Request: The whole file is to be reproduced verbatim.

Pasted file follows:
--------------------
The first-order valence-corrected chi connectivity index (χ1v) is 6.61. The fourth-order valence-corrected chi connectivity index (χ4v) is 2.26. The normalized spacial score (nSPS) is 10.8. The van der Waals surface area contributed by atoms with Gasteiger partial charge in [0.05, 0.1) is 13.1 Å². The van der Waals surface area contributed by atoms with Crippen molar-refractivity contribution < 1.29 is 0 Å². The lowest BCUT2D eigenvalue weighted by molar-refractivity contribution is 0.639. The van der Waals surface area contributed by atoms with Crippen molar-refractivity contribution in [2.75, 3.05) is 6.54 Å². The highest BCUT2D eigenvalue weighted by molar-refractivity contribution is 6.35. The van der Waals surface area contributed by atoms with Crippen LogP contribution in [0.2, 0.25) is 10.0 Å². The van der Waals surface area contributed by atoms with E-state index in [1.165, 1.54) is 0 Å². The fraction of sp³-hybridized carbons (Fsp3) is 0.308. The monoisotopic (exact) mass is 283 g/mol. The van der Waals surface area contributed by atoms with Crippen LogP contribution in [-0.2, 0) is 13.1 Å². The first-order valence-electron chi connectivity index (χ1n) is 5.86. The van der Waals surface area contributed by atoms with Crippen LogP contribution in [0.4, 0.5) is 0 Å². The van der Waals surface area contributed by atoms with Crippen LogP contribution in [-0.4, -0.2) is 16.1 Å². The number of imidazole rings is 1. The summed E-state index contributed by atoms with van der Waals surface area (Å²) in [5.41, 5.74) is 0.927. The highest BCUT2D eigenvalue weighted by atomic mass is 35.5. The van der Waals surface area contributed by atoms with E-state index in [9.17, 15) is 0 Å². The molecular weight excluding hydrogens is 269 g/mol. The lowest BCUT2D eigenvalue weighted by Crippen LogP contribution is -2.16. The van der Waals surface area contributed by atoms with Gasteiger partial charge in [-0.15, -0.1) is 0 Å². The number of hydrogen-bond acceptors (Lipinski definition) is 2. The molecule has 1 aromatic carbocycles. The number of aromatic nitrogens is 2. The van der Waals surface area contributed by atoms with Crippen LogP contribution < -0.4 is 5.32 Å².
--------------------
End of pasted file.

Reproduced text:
The first-order valence-corrected chi connectivity index (χ1v) is 6.61. The fourth-order valence-corrected chi connectivity index (χ4v) is 2.26. The normalized spacial score (nSPS) is 10.8. The van der Waals surface area contributed by atoms with Gasteiger partial charge in [0.05, 0.1) is 13.1 Å². The van der Waals surface area contributed by atoms with Crippen molar-refractivity contribution < 1.29 is 0 Å². The lowest BCUT2D eigenvalue weighted by molar-refractivity contribution is 0.639. The van der Waals surface area contributed by atoms with Crippen molar-refractivity contribution in [2.75, 3.05) is 6.54 Å². The highest BCUT2D eigenvalue weighted by molar-refractivity contribution is 6.35. The van der Waals surface area contributed by atoms with Crippen LogP contribution in [0.2, 0.25) is 10.0 Å². The van der Waals surface area contributed by atoms with E-state index in [1.165, 1.54) is 0 Å². The fraction of sp³-hybridized carbons (Fsp3) is 0.308. The monoisotopic (exact) mass is 283 g/mol. The van der Waals surface area contributed by atoms with Crippen LogP contribution in [-0.2, 0) is 13.1 Å². The first-order valence-electron chi connectivity index (χ1n) is 5.86. The van der Waals surface area contributed by atoms with Crippen LogP contribution in [0.4, 0.5) is 0 Å². The van der Waals surface area contributed by atoms with Crippen LogP contribution in [-0.4, -0.2) is 16.1 Å². The number of imidazole rings is 1. The summed E-state index contributed by atoms with van der Waals surface area (Å²) in [5.41, 5.74) is 0.927. The highest BCUT2D eigenvalue weighted by atomic mass is 35.5. The van der Waals surface area contributed by atoms with E-state index in [9.17, 15) is 0 Å². The molecular weight excluding hydrogens is 269 g/mol. The lowest BCUT2D eigenvalue weighted by Crippen LogP contribution is -2.16. The van der Waals surface area contributed by atoms with Gasteiger partial charge in [-0.15, -0.1) is 0 Å². The number of hydrogen-bond acceptors (Lipinski definition) is 2. The molecule has 1 aromatic carbocycles. The number of aromatic nitrogens is 2. The van der Waals surface area contributed by atoms with Crippen LogP contribution < -0.4 is 5.32 Å².